Jerzy Skolimowski is one of the most original Polish directors and one of only a handful who has gained genuine recognition abroad. This is the first monograph, written in English, to be devoted to his cinema. It covers Skolimowski's career from his early successes in Poland, such as Identification Marks: None and Barrier, through his emigre films, Deep End, Moonlighting and The Lightship, to his return to Poland where, in 2008, he made the internationally acclaimed Four Nights with Anna. Ewa Mazierska addresses the main features of Skolimowski's films, such as their affinity to autobiographism and surrealism, while discussing their characters, narratives, visual style, soundtracks, and the uses of literature. She draws on a wide range of cinematic and literary texts, situating Skolimowski's work within the context of Polish and world cinema, and drawing parallels between his work and that of two directors, with whom he tends to be compared, Roman PolaA ski and Jean-Luc Godard. 'Ewa Mazierska's monograph is the first book-length study of his [Jerzy Skolimowski's] work, nearly half a century after his emergence as a one-man Polish New Wave ...Mazierska eschews a chronological survey in favour of five themed essays . ..this approach allows her to make connections between outwardly disparate films and mount a convincing challenge to the received opinion that there are fundamental differences between his Polish and non-Polish output ...this is an important, desperately overdue book.' Sight & Sound Ewa Mazierska is Professor of Contemporary Cinema, Department of Humanities, University of Central Lancashire. Her publications include Crossing New Europe: The European Road Movie (Wallflower Press, 2006), Dreams and Diaries: The Cinema of Nanni Moretti (Wallflower Press, 2004) and From Moscow to Madrid: Postmodern Cities, European Cinema (I.B. Tauris, 2003), all co-authored with Laura Rascaroli and Women in Polish Cinema (Berghahn Books, 2006), co-authored with ElA bieta Ostrowska.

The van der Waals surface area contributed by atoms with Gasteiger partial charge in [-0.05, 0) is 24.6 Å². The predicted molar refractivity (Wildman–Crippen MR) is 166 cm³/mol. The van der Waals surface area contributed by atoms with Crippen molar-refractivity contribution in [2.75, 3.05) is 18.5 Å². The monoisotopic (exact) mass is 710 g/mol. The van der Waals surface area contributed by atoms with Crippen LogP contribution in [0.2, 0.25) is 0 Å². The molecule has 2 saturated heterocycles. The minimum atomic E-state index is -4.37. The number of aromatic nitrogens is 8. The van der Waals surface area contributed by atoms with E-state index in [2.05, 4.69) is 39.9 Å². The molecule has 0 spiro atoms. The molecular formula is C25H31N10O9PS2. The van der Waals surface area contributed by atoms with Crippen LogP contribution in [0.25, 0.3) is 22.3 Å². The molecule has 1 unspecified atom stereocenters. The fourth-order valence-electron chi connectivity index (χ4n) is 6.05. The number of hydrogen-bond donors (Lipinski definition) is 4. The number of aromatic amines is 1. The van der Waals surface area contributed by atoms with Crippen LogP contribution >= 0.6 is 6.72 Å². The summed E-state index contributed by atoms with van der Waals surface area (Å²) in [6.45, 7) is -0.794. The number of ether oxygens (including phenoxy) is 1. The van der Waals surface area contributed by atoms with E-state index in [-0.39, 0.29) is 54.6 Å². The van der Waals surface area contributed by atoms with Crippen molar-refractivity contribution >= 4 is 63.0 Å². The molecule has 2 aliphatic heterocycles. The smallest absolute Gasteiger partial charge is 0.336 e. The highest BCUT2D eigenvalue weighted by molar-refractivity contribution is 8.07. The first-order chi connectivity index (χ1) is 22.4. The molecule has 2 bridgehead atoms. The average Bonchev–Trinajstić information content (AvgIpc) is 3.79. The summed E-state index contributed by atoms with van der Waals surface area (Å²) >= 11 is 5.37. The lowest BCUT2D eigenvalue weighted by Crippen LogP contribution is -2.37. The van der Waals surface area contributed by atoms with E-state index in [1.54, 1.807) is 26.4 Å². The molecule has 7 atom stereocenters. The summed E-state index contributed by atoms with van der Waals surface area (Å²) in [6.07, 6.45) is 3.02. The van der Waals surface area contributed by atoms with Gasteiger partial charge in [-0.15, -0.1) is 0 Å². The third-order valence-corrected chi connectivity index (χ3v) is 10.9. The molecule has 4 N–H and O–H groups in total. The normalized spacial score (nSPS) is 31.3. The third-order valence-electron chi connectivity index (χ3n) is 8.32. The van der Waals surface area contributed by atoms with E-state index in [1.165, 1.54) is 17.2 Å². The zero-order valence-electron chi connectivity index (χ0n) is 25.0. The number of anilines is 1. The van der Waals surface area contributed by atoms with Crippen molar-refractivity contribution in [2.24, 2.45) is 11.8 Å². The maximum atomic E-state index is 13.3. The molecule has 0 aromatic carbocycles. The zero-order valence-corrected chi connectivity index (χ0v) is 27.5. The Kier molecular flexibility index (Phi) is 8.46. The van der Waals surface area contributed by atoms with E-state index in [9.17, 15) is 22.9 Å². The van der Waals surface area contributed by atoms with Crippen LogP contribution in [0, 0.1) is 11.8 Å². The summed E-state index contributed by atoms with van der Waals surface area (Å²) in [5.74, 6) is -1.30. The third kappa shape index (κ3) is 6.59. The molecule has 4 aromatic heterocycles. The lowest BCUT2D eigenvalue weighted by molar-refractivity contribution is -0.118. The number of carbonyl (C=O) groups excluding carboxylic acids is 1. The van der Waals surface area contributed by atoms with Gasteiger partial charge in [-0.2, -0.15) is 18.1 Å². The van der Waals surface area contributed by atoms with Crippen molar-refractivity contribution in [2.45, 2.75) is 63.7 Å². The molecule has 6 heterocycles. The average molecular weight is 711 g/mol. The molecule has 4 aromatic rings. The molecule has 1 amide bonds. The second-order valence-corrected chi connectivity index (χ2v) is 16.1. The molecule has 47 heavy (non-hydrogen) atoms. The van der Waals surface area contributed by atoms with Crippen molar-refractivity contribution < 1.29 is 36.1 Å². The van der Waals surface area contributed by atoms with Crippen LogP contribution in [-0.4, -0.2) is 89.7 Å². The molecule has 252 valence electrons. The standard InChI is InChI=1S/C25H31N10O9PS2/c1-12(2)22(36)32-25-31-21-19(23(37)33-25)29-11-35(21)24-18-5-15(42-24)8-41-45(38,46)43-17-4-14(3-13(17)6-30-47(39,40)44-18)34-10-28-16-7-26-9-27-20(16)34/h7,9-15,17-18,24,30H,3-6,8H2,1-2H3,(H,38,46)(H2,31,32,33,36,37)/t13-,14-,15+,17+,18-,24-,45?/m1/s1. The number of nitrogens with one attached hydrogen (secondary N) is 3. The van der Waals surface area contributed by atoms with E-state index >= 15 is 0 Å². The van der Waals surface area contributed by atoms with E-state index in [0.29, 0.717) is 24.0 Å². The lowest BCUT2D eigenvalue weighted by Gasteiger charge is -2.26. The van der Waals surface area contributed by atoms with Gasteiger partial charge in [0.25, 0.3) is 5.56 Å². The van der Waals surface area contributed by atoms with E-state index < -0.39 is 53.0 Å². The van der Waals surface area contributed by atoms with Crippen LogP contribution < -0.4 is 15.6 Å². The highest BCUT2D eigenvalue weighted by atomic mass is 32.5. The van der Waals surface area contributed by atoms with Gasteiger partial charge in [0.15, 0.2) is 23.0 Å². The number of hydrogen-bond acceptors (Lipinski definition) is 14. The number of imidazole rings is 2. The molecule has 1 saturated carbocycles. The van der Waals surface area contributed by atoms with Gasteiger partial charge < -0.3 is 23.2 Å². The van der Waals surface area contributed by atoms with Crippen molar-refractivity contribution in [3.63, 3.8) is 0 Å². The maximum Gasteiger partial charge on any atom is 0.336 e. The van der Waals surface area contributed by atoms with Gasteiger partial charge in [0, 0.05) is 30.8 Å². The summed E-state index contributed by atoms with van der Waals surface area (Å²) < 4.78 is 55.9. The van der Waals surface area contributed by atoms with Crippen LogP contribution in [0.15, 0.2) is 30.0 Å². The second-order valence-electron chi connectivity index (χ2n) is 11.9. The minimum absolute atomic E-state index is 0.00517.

By the second half of the twentieth century, a new branch of materials science had come into being - crystalline materials research. Its appearance is linked to the emergence of advanced technologies primarily based on single crystals (bulk crystals and films). At the turn of the last century, the impending onset of the "ceramic era" was forecasted. It was believed that ceramics would play a role comparable to that of the Stone or Bronze Ages in the history of civilization. Naturally, such an assumption was hypothetical, but it showed that ceramic materials had evoked keen interest among researchers. Although sapphire traditionally has been considered a gem, it has developed into a material typical of the "ceramic era." Widening the field of sapphire application necessitated essential improvement of its homogeneity and working characteristics and extension of the range of sapphire products, especially those with stipulated properties including a preset structural defect distribution. In the early 1980s, successful attainment of crystals with predetermined char- teristics was attributed to proper choice of the growth method. At present, in view of the fact that the requirements for crystalline products have become more str- gent, such an approach tends to be insufficient. It is clear that one must take into account the physical-chemical processes that take place during the formation of the real crystal structure, i.e., the growth mechanisms and the nature and causes of crystal imperfections.